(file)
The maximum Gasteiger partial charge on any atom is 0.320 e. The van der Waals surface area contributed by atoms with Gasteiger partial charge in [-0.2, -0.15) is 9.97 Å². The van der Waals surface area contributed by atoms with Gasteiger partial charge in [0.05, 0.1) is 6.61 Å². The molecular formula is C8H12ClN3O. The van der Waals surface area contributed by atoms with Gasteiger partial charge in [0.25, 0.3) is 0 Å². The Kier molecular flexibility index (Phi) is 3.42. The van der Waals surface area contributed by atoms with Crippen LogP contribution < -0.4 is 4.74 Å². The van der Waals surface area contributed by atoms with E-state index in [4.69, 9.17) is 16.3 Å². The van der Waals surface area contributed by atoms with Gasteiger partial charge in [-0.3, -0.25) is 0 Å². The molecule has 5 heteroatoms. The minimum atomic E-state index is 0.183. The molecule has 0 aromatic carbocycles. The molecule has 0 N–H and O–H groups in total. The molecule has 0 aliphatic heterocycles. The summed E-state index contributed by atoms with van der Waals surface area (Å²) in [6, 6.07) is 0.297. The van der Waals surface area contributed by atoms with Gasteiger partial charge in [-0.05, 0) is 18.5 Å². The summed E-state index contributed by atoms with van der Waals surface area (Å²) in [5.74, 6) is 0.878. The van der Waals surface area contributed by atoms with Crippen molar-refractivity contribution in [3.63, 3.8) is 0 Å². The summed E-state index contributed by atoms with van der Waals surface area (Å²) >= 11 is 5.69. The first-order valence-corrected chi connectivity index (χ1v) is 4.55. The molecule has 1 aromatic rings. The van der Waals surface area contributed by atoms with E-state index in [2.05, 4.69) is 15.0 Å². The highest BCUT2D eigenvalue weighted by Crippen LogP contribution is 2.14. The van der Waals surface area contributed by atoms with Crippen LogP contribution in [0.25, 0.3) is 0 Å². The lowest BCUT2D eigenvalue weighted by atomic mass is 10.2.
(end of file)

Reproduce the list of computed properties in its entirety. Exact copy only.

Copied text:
The maximum Gasteiger partial charge on any atom is 0.320 e. The van der Waals surface area contributed by atoms with Gasteiger partial charge in [-0.2, -0.15) is 9.97 Å². The van der Waals surface area contributed by atoms with Gasteiger partial charge in [0.05, 0.1) is 6.61 Å². The molecular formula is C8H12ClN3O. The van der Waals surface area contributed by atoms with Gasteiger partial charge in [0.25, 0.3) is 0 Å². The Kier molecular flexibility index (Phi) is 3.42. The van der Waals surface area contributed by atoms with Crippen LogP contribution < -0.4 is 4.74 Å². The van der Waals surface area contributed by atoms with E-state index in [4.69, 9.17) is 16.3 Å². The van der Waals surface area contributed by atoms with Gasteiger partial charge in [-0.3, -0.25) is 0 Å². The molecule has 5 heteroatoms. The minimum atomic E-state index is 0.183. The molecule has 0 aromatic carbocycles. The molecule has 0 N–H and O–H groups in total. The molecule has 0 aliphatic heterocycles. The summed E-state index contributed by atoms with van der Waals surface area (Å²) in [6, 6.07) is 0.297. The van der Waals surface area contributed by atoms with Gasteiger partial charge in [-0.05, 0) is 18.5 Å². The summed E-state index contributed by atoms with van der Waals surface area (Å²) in [5.74, 6) is 0.878. The van der Waals surface area contributed by atoms with Crippen molar-refractivity contribution in [3.63, 3.8) is 0 Å². The summed E-state index contributed by atoms with van der Waals surface area (Å²) >= 11 is 5.69. The first-order valence-corrected chi connectivity index (χ1v) is 4.55. The molecule has 1 aromatic rings. The van der Waals surface area contributed by atoms with E-state index in [2.05, 4.69) is 15.0 Å². The highest BCUT2D eigenvalue weighted by Crippen LogP contribution is 2.14. The van der Waals surface area contributed by atoms with Crippen LogP contribution in [0.25, 0.3) is 0 Å². The lowest BCUT2D eigenvalue weighted by atomic mass is 10.2.